Contrary perhaps to the associations that go with the objectification of male bodies, I look back at this unlikeliest of episodes as a moment of utter sweetness. As an openly gay member of staff, you might consider how my shifting role from ‘teacher’ to ‘choreographer’ was difficult for some of the young men involved, but apparently not, considering the ebullience and gusto and trust.
One of my fondest and enduring memories will always be, not the pectorals or inguinal creases of these photographers-come-strippers, but the joyousness of that raucous, perfect night; the roar of the crowd, who were in on the joke of it, and what was so charming about the pleasure these blithe young men were taking in their riotously ramshackle show.
Video footage was taken at the night of the performance, and one of my roles, as the resident videographer of the In-Motion project, was to put the content together for posterity. You’ll see straight away how long ago all of this was, on account of the 4:3 aspect ratio and less-than-broadcast quality. I was learning my trade as a video editor at the time, playing fast and loose with copyright and music soundtracks, so interpolating entire sections from the movies A Chorus Line and Cabaret to dial-up the show business accordingly. I appear in this film too – in a fabulously shiny silver shirt, and so young-looking and sleight, I can’t help but sigh.
I’ve only recently dredged up this film from an old DVD and haven’t thought about this particular night in years. To watch it again is to return immediately to that humid bar, which was crammed beyond its capacity with art students of all stripes, all of whom had paid their money to see their friends and classmates bare their bums in a bid to buy litres of white emulsion, hire a crane and scaffolding, buy lights and wire, to make something amazing happen. The film goes someway to conveying the noise in the bar that night, but not all the way. The roof was raised, and then some, by the delightful hooting of students, who couldn’t quite believe we were actually going through with it.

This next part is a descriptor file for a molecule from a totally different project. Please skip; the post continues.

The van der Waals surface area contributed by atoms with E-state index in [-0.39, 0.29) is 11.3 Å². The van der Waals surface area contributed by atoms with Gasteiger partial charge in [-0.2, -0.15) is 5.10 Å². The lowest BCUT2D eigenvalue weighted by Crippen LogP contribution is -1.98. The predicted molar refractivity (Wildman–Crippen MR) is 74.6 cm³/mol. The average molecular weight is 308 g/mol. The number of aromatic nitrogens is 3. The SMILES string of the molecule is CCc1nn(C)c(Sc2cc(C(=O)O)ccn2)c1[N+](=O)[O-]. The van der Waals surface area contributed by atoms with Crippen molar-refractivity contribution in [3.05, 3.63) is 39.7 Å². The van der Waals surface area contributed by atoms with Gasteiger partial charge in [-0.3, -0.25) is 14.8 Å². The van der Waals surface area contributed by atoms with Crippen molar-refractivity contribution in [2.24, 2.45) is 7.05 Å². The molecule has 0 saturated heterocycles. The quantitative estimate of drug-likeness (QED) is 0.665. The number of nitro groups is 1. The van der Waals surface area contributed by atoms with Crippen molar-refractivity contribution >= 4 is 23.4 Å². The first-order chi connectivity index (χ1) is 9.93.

It will sound strange if I admit, that about this one night in the service of one huge transformative project, I feel a genuine sense of achievement and pride. Obviously I’m not talking about the choreography (talk about murder on the dancefloor). I’m talking instead about the directness of what we did that night; I’m talking about our lack of worry and the way we just decided to do an improbable, stupid thing, and then went ahead and did it. I’m talking too about all the people who allowed us do it, about the trust and safety we all felt, and I’m proud of it too, because in this film – on this night – I’m completely confident in all my identities.
As a fitting book-end, I wanted to (re)share a past projects of which I’m very fond, not least because I got to work with a loyal team of generous creatives. If you’re familiar with Red’s Kingdom, you’ll recognise the likes of Emily Clarkson, Ethan Shilling, Deanna Crisbacher and kick-abouter, Simon Holland, all of whom worked on this short educational animated film about the provenance of some ship-wrecked Roman pottery. Let me also introduce you to production team members, Nat Urwin, Tom Smith, Charlie Serafini, Alan Postings, and Jeffrey Wang, whose time and talents this film absorbed so totally for so many weeks.
Commissioned by the trustees of the Seaside Museum Herne Bay and funded by Heritage Lottery, the film was also made with the help and support of the children and staff of the Herne Bay Junior School. I had the pleasure of meeting a whole bunch of the school’s exuberant pupils in our search for the ‘voice of Marcus’, a role that ultimately went to Lake Blumenthal, who auditioned for me so impressively – while dressed as a lion!
Though completely exhausting in only the way putting together an animation can be on a tight schedule and even tighter budget, Marcus & The Mystery of the Pudding Pans was a very happy, life-affirming collaboration. I was interviewed on local radio about the project, which you can listen to here – or rather, you can hear my answers to the interviewer’s questions about the development of the animation in this archive of my side of the interview.